When I was in high school, everybody had a summer job, and we would meet to go to a movie in the evening or the beach on our day off. However, finding a job these days is hard for teenagers. The labor market hasn't fully recovered, so many of the traditional teen jobs are being filled by adults. Now that summer is here, I don't want my kids hanging around the house texting, tweeting, and eating everything in the pantry because they're bored. What else can they do?
1. Volunteer. There is a need in almost every community for volunteers, and I want my kids to give back in some way. Most teens have to log community service hours for various clubs and graduation requirements, and summer is a perfect opportunity to get hours in. Plus, volunteering looks great when applying to colleges or on scholarship applications. Food banks, churches, nursing homes and hospitals are good places to look for volunteer work. DoSomething.org is a cool resource that helps teens find opportunities to "make the world suck less". Yep, that's their motto!
2. Stay (or get) fit. Many kids are involved in year round sports, but if your teen is "off" for the summer, encourage them to start a training group with some of their friends. They could set a general goal, or work towards something more specific, like a charity run. Textplus.com has a list of the six best fitness apps for teens, including Fooducate, which offers suggestions for making healthier food choices. Maybe this will discourage the "bag of chips a day" goal my son seems to have set for himself.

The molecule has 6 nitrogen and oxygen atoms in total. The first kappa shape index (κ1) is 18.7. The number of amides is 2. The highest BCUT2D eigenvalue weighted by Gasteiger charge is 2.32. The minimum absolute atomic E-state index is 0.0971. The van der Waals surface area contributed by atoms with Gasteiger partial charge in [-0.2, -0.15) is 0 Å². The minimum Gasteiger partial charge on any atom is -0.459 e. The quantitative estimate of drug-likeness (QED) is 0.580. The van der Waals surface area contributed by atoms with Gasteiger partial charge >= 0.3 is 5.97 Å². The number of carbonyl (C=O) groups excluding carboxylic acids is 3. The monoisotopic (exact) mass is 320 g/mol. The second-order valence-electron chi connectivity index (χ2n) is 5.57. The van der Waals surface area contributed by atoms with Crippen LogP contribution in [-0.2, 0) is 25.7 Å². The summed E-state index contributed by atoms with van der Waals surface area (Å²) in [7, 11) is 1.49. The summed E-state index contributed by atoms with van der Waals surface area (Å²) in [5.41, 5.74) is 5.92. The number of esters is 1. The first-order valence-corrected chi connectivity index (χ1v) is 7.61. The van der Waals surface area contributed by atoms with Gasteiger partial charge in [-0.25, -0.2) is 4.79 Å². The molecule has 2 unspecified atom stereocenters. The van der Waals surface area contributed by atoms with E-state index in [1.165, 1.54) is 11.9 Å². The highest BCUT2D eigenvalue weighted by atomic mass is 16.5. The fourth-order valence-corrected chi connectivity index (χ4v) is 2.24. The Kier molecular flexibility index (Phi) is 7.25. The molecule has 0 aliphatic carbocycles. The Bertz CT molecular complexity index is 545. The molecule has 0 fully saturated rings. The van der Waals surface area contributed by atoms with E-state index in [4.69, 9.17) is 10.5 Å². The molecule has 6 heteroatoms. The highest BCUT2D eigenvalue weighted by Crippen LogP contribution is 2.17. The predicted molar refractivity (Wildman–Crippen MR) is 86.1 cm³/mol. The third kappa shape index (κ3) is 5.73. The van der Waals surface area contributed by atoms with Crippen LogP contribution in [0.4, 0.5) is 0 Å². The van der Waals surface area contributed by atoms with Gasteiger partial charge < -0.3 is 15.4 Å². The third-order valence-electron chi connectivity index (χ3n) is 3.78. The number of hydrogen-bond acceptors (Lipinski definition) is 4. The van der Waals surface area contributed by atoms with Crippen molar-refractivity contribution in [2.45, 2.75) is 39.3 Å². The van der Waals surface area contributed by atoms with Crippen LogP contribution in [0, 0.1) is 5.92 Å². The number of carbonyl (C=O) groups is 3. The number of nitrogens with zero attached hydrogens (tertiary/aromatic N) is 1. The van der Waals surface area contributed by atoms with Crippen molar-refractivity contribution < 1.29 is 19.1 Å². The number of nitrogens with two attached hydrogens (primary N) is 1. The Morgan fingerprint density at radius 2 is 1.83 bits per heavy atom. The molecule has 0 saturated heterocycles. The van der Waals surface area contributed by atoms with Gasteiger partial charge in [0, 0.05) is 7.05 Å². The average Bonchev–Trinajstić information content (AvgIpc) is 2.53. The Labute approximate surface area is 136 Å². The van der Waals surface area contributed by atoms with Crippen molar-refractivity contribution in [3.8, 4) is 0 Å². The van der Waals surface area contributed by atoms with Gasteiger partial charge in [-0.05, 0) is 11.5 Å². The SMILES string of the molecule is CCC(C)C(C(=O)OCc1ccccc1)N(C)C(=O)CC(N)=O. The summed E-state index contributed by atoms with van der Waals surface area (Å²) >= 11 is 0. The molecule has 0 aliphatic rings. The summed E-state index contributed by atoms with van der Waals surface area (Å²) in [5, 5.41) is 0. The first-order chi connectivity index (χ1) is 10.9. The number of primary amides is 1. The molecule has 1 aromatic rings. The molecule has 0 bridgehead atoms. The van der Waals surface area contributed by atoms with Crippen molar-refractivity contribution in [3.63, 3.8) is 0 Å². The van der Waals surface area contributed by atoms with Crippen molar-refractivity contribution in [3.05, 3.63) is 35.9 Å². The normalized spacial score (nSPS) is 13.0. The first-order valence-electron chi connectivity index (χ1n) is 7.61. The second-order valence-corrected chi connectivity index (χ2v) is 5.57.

3. Keep learning. Just because it's summer doesn't mean their brain has to turn to mush in front of the Xbox. Maybe your teen could start a journal....or a blog! If your kids want to get a leg up on classes for next year (calculus, anyone?), the Khan Academy is a great resource. Salman Kahn is an amazing young man who has created over 4800 free video lessons on a wide range of academic subjects. Or create a family book club, and choose something everyone can enjoy reading and discussing.
4. Become an entrepreneur. The job market may be slim for teens, but with some effort they can create a job of their own. Kids can talk to neighbors about mowing their lawn, walking their dog, or keeping an eye on their house when they're on vacation. This is a great opportunity for teens to work on marketing themselves, another valuable skill when filling out college and scholarship applications. Plus, they might earn some gas money! Entrepreneur.com has other unique teen business ideas.
5. Find someone to job shadow. This will probably be an unpaid position, but shadowing a professional is a great way to learn about a specific career. My younger son will be "shadowing" one day a week at a local veterinarian clinic this summer. The recently graduated doctor is excited to teach him about the business, and it will be a valuable opportunity for T to see if this is what he really wants to do.
At the end of the day, it doesn't matter what they do, as long as they get off the couch and stop driving me crazy!